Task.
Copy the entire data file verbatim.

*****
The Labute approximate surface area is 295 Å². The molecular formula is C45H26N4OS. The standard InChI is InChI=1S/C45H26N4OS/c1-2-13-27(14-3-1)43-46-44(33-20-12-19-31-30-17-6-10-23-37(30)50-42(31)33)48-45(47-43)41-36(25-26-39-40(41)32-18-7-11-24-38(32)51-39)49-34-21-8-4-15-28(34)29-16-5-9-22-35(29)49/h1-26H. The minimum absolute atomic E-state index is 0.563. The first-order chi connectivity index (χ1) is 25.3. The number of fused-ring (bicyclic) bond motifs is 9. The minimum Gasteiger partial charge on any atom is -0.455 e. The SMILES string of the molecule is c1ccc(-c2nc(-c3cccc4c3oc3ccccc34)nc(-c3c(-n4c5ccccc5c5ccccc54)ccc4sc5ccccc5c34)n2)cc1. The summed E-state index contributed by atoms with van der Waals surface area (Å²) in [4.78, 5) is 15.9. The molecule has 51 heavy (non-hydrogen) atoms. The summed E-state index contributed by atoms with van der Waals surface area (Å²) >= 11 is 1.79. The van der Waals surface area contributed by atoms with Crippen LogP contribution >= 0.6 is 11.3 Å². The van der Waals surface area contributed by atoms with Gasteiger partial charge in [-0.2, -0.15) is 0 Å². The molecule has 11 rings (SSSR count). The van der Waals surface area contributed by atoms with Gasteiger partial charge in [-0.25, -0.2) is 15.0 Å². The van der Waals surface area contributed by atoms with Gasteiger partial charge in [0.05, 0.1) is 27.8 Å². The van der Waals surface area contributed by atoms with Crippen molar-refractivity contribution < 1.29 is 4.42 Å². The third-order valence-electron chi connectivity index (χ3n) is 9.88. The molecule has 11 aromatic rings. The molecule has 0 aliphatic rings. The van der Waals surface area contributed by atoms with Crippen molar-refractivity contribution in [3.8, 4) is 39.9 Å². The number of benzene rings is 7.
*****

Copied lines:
The Labute approximate surface area is 295 Å². The molecular formula is C45H26N4OS. The standard InChI is InChI=1S/C45H26N4OS/c1-2-13-27(14-3-1)43-46-44(33-20-12-19-31-30-17-6-10-23-37(30)50-42(31)33)48-45(47-43)41-36(25-26-39-40(41)32-18-7-11-24-38(32)51-39)49-34-21-8-4-15-28(34)29-16-5-9-22-35(29)49/h1-26H. The minimum absolute atomic E-state index is 0.563. The first-order chi connectivity index (χ1) is 25.3. The number of fused-ring (bicyclic) bond motifs is 9. The minimum Gasteiger partial charge on any atom is -0.455 e. The SMILES string of the molecule is c1ccc(-c2nc(-c3cccc4c3oc3ccccc34)nc(-c3c(-n4c5ccccc5c5ccccc54)ccc4sc5ccccc5c34)n2)cc1. The summed E-state index contributed by atoms with van der Waals surface area (Å²) in [4.78, 5) is 15.9. The molecule has 51 heavy (non-hydrogen) atoms. The summed E-state index contributed by atoms with van der Waals surface area (Å²) >= 11 is 1.79. The van der Waals surface area contributed by atoms with Crippen LogP contribution >= 0.6 is 11.3 Å². The van der Waals surface area contributed by atoms with Gasteiger partial charge in [-0.2, -0.15) is 0 Å². The molecule has 11 rings (SSSR count). The van der Waals surface area contributed by atoms with Gasteiger partial charge in [-0.25, -0.2) is 15.0 Å². The van der Waals surface area contributed by atoms with Gasteiger partial charge in [0.05, 0.1) is 27.8 Å². The van der Waals surface area contributed by atoms with Crippen molar-refractivity contribution < 1.29 is 4.42 Å². The third-order valence-electron chi connectivity index (χ3n) is 9.88. The molecule has 11 aromatic rings. The molecule has 0 aliphatic rings. The van der Waals surface area contributed by atoms with Crippen molar-refractivity contribution in [3.8, 4) is 39.9 Å². The number of benzene rings is 7.